When you want a happy ending

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I recently watched a film about French artist Seraphine Louis (Seraphine de Senlis). The film was in French, and I thought it might help me to hear the words in conversation, that perhaps some of what I’m learning in my French lessons will stick if I hear other people speak it. I caught a few words, but spent most of the film glued to the subtitles while trying not to miss any of the action. Fortunately, French films about dead artists aren’t really known for their intense action scenes, so I kept up for the two hours it took to tell Seraphine’s story.

She grew up poor, hard, destined for a life where the creative gifts of her hands lent themselves to a life of manual labor. They scrubbed and cleaned and cooked all day long, and in the night, rather than sleep off the weariness of her day, Seraphine painted. She couldn’t contain her art, so she released it into the night onto scraps of wood with paints of her own making. Her employer, a well-known art collector, discovered her work and eventually sold and exhibited her paintings after she spent decades painting in obscurity.

Seraphine had visions. She heard voices. She was a troubled genius, broken from the inside out, and yet she produced some of the most interesting, creative paintings I’ve ever seen from a self-taught artist. Her story doesn’t have a happy ending, and I desperately wanted it to. I kept waiting for the plot lines to shift, for the words to begin to make sense on the screen, but the truth is Seraphine died with her art tangled up in her madness.

She was lost and found and lost again.

I read somewhere that the early Christian church sometimes called resurrection day the eighth day of creation because it is the day when all things are made new, where everything that is broken in both the body and the spirit has a chance at redemption. When I think of Seraphine’s story, and also when I think of my own, I see how the creative process of making all things new is ongoing. God’s Kingdom is present in the here and now, but also there is “not yet”. It is the “not yet” that I cling to, believing that the broken things of today, the thorns in our side that we beg God to remove, the sin and sickness and our own fallible nature, will one day fall away forever.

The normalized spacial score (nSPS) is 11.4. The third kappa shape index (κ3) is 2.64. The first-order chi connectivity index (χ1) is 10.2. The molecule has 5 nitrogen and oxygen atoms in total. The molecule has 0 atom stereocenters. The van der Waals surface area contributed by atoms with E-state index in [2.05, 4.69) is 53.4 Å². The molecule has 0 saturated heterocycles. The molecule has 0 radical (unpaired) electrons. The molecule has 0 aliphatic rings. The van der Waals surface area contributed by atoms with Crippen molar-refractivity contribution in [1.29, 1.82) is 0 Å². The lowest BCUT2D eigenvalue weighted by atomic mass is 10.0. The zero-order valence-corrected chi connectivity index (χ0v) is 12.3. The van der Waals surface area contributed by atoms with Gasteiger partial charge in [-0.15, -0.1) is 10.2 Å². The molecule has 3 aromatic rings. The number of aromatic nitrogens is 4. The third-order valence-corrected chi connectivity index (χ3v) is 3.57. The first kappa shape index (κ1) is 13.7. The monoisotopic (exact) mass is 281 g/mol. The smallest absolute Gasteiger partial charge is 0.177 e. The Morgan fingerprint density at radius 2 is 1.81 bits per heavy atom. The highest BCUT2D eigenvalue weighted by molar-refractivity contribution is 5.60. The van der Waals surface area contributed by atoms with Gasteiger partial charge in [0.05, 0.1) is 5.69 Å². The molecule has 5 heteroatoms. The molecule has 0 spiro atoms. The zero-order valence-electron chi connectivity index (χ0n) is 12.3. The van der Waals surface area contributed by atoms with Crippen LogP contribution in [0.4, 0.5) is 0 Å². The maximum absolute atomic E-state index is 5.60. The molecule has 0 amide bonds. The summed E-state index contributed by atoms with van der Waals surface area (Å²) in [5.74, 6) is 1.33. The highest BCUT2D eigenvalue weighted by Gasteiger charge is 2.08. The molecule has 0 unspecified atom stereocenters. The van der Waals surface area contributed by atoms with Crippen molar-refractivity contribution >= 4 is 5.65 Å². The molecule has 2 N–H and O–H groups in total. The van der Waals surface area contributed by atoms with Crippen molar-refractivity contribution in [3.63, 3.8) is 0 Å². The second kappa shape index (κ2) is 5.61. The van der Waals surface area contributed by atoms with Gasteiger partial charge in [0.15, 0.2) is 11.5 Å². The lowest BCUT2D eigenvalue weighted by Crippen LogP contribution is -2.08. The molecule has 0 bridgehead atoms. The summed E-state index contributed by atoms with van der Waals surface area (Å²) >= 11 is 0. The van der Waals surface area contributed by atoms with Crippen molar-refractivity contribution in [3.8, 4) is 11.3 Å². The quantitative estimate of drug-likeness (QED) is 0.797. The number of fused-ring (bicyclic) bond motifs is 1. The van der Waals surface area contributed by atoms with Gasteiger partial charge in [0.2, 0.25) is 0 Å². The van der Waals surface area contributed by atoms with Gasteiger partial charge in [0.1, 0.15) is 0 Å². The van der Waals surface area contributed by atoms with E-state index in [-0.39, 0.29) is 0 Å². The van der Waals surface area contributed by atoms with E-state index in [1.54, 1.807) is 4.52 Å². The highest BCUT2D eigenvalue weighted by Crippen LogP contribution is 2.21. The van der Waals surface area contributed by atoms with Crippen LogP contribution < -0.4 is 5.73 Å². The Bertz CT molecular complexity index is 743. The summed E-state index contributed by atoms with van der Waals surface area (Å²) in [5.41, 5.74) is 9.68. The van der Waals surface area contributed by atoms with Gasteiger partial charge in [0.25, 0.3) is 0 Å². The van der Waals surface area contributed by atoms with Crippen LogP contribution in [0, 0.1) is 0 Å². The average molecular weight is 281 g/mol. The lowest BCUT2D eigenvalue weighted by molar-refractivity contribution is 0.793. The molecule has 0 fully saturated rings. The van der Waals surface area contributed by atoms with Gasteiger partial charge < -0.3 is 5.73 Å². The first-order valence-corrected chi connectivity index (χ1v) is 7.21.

Until then, I will celebrate where I see God’s Kingdom moving in the here and now. I will celebrate and participate in this ongoing act of creation because this is a story with a happy ending.

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  • Daniel McDonald

    This was the first Easter when I felt the “now” and the “not yet” true for Easter. Christ is risen! Christ is risen indeed! Alleluia! But this too is not yet in the sense that we’ll understand resurrection so much more when the trumpet blows and we arise from the ground to meet him. And yes let’s celebrate also what we have been given now and what happens now. Thanks Kimberly.

    • KimberlyCoyle

      Thanks, Daniel:)

  • Friend, that is my hope too. Some days more than others. Today is one of the “ready for the ‘not yet’ to get here days.” Also, I’m thinking I’d love to see this movie–sub-titles, sad endings, and all.

    • KimberlyCoyle

      You must, must see it! It’s brilliantly told, and the glimpse into her mind and her art is so worth the subtitles:)